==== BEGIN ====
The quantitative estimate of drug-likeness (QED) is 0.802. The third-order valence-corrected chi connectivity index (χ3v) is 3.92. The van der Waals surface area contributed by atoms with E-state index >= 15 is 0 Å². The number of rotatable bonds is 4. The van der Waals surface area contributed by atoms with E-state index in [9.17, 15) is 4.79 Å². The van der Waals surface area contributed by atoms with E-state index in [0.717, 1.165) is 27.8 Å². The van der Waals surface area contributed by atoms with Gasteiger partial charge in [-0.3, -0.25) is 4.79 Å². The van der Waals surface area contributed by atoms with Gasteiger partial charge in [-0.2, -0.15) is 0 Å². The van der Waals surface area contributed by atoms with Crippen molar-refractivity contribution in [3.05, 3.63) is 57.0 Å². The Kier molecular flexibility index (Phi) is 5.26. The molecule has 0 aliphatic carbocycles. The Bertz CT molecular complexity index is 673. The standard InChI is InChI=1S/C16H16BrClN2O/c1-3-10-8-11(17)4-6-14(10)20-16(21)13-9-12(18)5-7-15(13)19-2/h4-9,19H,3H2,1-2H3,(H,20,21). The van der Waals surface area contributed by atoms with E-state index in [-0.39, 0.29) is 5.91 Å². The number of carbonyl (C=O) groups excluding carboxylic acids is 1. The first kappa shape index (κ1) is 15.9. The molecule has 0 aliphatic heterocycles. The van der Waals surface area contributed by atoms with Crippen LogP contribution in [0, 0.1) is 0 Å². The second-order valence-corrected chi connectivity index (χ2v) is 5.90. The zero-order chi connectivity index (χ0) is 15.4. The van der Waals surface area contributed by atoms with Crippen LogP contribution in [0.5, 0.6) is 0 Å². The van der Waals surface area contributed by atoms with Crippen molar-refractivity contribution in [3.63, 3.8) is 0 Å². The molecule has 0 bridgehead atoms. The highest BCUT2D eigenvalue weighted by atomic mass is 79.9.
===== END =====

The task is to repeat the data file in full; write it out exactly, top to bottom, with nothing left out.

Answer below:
The quantitative estimate of drug-likeness (QED) is 0.802. The third-order valence-corrected chi connectivity index (χ3v) is 3.92. The van der Waals surface area contributed by atoms with E-state index >= 15 is 0 Å². The number of rotatable bonds is 4. The van der Waals surface area contributed by atoms with E-state index in [9.17, 15) is 4.79 Å². The van der Waals surface area contributed by atoms with E-state index in [0.717, 1.165) is 27.8 Å². The van der Waals surface area contributed by atoms with Gasteiger partial charge in [-0.3, -0.25) is 4.79 Å². The van der Waals surface area contributed by atoms with Gasteiger partial charge in [-0.2, -0.15) is 0 Å². The van der Waals surface area contributed by atoms with Crippen molar-refractivity contribution in [3.05, 3.63) is 57.0 Å². The Kier molecular flexibility index (Phi) is 5.26. The molecule has 0 aliphatic carbocycles. The Bertz CT molecular complexity index is 673. The standard InChI is InChI=1S/C16H16BrClN2O/c1-3-10-8-11(17)4-6-14(10)20-16(21)13-9-12(18)5-7-15(13)19-2/h4-9,19H,3H2,1-2H3,(H,20,21). The van der Waals surface area contributed by atoms with E-state index in [-0.39, 0.29) is 5.91 Å². The number of carbonyl (C=O) groups excluding carboxylic acids is 1. The first kappa shape index (κ1) is 15.9. The molecule has 0 aliphatic heterocycles. The van der Waals surface area contributed by atoms with Crippen LogP contribution in [0, 0.1) is 0 Å². The second-order valence-corrected chi connectivity index (χ2v) is 5.90. The zero-order chi connectivity index (χ0) is 15.4. The van der Waals surface area contributed by atoms with Crippen LogP contribution in [0.5, 0.6) is 0 Å². The van der Waals surface area contributed by atoms with Crippen molar-refractivity contribution in [3.63, 3.8) is 0 Å². The molecule has 0 bridgehead atoms. The highest BCUT2D eigenvalue weighted by atomic mass is 79.9.